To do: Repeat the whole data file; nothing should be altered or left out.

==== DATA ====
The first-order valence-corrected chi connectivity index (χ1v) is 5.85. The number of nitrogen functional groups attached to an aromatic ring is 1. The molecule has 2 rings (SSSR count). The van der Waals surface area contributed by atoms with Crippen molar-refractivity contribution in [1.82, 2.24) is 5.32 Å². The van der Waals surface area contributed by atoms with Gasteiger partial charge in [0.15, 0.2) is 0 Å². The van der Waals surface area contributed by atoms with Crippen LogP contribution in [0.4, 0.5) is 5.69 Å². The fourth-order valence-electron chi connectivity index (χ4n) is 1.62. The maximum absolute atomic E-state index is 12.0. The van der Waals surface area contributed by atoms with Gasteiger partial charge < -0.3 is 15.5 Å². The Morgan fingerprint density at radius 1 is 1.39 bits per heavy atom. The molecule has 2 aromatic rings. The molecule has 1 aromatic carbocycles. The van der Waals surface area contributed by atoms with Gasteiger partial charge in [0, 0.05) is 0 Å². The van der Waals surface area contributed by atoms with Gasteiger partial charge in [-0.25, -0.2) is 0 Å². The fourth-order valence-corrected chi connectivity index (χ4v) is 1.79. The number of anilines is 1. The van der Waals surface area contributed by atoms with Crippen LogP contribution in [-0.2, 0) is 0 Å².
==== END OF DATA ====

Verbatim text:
The first-order valence-corrected chi connectivity index (χ1v) is 5.85. The number of nitrogen functional groups attached to an aromatic ring is 1. The molecule has 2 rings (SSSR count). The van der Waals surface area contributed by atoms with Crippen molar-refractivity contribution in [1.82, 2.24) is 5.32 Å². The van der Waals surface area contributed by atoms with Gasteiger partial charge in [0.15, 0.2) is 0 Å². The van der Waals surface area contributed by atoms with Crippen LogP contribution in [0.4, 0.5) is 5.69 Å². The fourth-order valence-electron chi connectivity index (χ4n) is 1.62. The maximum absolute atomic E-state index is 12.0. The van der Waals surface area contributed by atoms with Gasteiger partial charge < -0.3 is 15.5 Å². The Morgan fingerprint density at radius 1 is 1.39 bits per heavy atom. The molecule has 2 aromatic rings. The molecule has 1 aromatic carbocycles. The van der Waals surface area contributed by atoms with Gasteiger partial charge in [0, 0.05) is 0 Å². The van der Waals surface area contributed by atoms with Gasteiger partial charge in [-0.25, -0.2) is 0 Å². The fourth-order valence-corrected chi connectivity index (χ4v) is 1.79. The number of anilines is 1. The van der Waals surface area contributed by atoms with Crippen LogP contribution in [-0.2, 0) is 0 Å².